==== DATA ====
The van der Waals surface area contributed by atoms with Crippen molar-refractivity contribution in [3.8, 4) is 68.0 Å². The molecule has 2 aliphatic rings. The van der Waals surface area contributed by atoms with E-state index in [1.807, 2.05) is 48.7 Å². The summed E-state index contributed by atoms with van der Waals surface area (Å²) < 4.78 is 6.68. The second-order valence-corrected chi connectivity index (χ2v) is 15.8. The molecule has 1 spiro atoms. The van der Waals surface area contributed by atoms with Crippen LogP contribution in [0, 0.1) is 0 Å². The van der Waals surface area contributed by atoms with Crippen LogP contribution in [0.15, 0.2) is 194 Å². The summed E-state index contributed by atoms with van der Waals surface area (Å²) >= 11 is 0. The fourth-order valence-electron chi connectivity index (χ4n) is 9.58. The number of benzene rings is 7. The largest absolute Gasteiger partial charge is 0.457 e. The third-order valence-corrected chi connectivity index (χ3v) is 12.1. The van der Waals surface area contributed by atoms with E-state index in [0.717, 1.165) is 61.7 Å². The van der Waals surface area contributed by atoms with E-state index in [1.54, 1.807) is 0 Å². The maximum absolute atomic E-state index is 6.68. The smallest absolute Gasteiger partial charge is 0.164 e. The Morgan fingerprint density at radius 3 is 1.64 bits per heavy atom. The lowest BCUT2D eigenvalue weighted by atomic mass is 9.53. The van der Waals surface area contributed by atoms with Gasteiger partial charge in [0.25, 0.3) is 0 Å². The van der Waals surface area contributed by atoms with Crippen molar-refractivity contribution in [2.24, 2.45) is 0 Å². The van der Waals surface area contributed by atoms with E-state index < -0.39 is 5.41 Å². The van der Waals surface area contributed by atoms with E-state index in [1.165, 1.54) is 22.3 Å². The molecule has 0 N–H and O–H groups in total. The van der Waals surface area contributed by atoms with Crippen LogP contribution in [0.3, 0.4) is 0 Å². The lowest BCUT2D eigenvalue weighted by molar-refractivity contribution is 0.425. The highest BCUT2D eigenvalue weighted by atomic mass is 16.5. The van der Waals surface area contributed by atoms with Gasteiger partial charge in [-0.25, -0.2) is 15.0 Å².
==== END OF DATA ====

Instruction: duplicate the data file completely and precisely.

The van der Waals surface area contributed by atoms with Crippen molar-refractivity contribution in [3.8, 4) is 68.0 Å². The molecule has 2 aliphatic rings. The van der Waals surface area contributed by atoms with E-state index in [1.807, 2.05) is 48.7 Å². The summed E-state index contributed by atoms with van der Waals surface area (Å²) < 4.78 is 6.68. The second-order valence-corrected chi connectivity index (χ2v) is 15.8. The molecule has 1 spiro atoms. The van der Waals surface area contributed by atoms with Crippen LogP contribution in [0, 0.1) is 0 Å². The van der Waals surface area contributed by atoms with Crippen LogP contribution in [0.15, 0.2) is 194 Å². The summed E-state index contributed by atoms with van der Waals surface area (Å²) >= 11 is 0. The fourth-order valence-electron chi connectivity index (χ4n) is 9.58. The number of benzene rings is 7. The largest absolute Gasteiger partial charge is 0.457 e. The third-order valence-corrected chi connectivity index (χ3v) is 12.1. The van der Waals surface area contributed by atoms with E-state index in [0.717, 1.165) is 61.7 Å². The van der Waals surface area contributed by atoms with E-state index in [1.54, 1.807) is 0 Å². The maximum absolute atomic E-state index is 6.68. The smallest absolute Gasteiger partial charge is 0.164 e. The Morgan fingerprint density at radius 3 is 1.64 bits per heavy atom. The lowest BCUT2D eigenvalue weighted by atomic mass is 9.53. The van der Waals surface area contributed by atoms with Gasteiger partial charge in [0.25, 0.3) is 0 Å². The van der Waals surface area contributed by atoms with Crippen molar-refractivity contribution in [2.24, 2.45) is 0 Å². The van der Waals surface area contributed by atoms with E-state index < -0.39 is 5.41 Å². The van der Waals surface area contributed by atoms with E-state index in [1.165, 1.54) is 22.3 Å². The molecule has 0 N–H and O–H groups in total. The van der Waals surface area contributed by atoms with Crippen LogP contribution in [0.3, 0.4) is 0 Å². The lowest BCUT2D eigenvalue weighted by molar-refractivity contribution is 0.425. The highest BCUT2D eigenvalue weighted by atomic mass is 16.5. The van der Waals surface area contributed by atoms with Gasteiger partial charge in [-0.25, -0.2) is 15.0 Å².